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21.08.20 Leneghan, The Dynastic Drama of Beowulf

21.08.20 Leneghan, The Dynastic Drama of Beowulf

Francis Leneghan's The Dynastic Drama of Beowulf provides at once a clear overview of over one hundred years of Beowulf scholarship, as well as coherently argues for a reading of the underlying structure and theme of the entire poem that is both engaging and convincing: "This book will argue that the hero's own rise to the throne is part of a wider dynastic drama concerning the fates of three great royal houses" (28).

Beowulf is by far the most well known and most studied work of Old English literature. I sincerely believe that if it were not for Beowulf, Old English might never make an appearance in high school or undergraduate classrooms; indeed the field of pre-Conquest English language and literature might likely be as niche as the study of Gothic or Old Saxon, restricted almost exclusively to specialized graduate programs. In the twentieth and twenty-first century, of course, the name Beowulf is widely known and the poem celebrated and regularly translated anew. This has not always been the case. The poem is deeply confusing and critics are widely divided on the date, authorship, context, audience, and meaning of the poem. J.R.R. Tolkien's famous 1936 lecture and essay "Beowulf the Monsters and the Critics" pled for the poem to be read as a poem, as a work of literature, but not as a great one. An okay one, which could "have probably been better" if not for its structure. [1]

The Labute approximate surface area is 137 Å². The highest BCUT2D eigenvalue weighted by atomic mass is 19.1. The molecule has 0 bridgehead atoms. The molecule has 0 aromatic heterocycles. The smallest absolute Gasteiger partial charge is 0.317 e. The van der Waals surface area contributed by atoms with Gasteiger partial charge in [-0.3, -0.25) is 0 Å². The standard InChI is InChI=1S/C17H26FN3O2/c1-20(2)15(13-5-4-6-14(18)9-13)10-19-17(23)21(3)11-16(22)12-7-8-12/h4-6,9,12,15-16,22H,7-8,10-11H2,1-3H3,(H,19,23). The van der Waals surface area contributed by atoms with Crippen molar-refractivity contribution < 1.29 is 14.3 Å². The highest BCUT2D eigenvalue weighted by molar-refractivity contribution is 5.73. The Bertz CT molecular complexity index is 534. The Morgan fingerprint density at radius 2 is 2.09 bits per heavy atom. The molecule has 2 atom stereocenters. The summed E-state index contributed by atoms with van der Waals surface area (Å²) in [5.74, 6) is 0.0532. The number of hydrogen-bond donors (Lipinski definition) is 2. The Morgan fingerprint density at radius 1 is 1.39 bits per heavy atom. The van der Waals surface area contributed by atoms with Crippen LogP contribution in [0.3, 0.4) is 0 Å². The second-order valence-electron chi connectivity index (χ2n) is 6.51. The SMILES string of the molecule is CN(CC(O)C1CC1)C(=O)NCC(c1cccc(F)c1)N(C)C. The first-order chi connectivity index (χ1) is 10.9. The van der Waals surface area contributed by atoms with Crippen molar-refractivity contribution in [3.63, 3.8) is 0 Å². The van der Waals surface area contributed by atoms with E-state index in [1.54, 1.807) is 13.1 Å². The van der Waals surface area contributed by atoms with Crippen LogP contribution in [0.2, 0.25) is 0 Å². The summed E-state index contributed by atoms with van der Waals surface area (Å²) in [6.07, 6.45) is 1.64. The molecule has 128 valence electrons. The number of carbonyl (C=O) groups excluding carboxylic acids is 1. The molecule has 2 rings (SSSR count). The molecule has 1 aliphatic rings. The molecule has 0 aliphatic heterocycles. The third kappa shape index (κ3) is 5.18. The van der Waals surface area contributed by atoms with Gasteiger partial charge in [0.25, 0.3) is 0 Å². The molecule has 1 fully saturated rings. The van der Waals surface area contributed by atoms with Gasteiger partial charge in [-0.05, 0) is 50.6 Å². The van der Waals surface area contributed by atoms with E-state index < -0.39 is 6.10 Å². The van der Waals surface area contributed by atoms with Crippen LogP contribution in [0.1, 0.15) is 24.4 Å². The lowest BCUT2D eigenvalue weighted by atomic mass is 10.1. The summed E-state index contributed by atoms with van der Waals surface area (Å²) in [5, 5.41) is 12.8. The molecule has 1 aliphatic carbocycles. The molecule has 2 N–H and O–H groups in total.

Various attempts have been made to date, contextualize, and understand this confounding poem, for which exists a single manuscript and no direct contemporary references. I am personally wary of attempts to "solve" any poem, especially poems like Beowulf or Gilgamesh whose origins will always be shrouded in mystery. Beowulf and Gilgamesh share the particular distinction of regularly being touted as "firsts" and "oldests" while also of having been unread by anyone for hundreds of years. There is no continuity between their production and our reception of them, which really begins in the nineteenth century. (Beowulf was first printed in 1815.) Attempts to date and localize poems like these can be circular in logic. Fruitful readings of the poem often reject attempts at originary discovery and focus instead on what can be inferred about how it might be read in a variety of later contexts. Scholarship which derides later reading and reception of Beowulf strike me as odd, given the paucity of evidence for the poem's value or currency in pre-Conquest England. I have considered that in an undergraduate classroom, Beowulf makes far more sense at the end of a survey of "British" literature rather than at the beginning, because its greatest verifiable cultural influence has been post-Tolkien. Leneghan, however, has made a deeply satisfying case for a reading of the poem that accounts for many of its most unusual--to modern readers--features and imagines clear contexts in which such a text could have been produced and later received within pre-Conquest England. Leneghan, unlike a long tradition of scholars before him, including Tolkien, offers a reading that respects the integrity of the poem as we have it.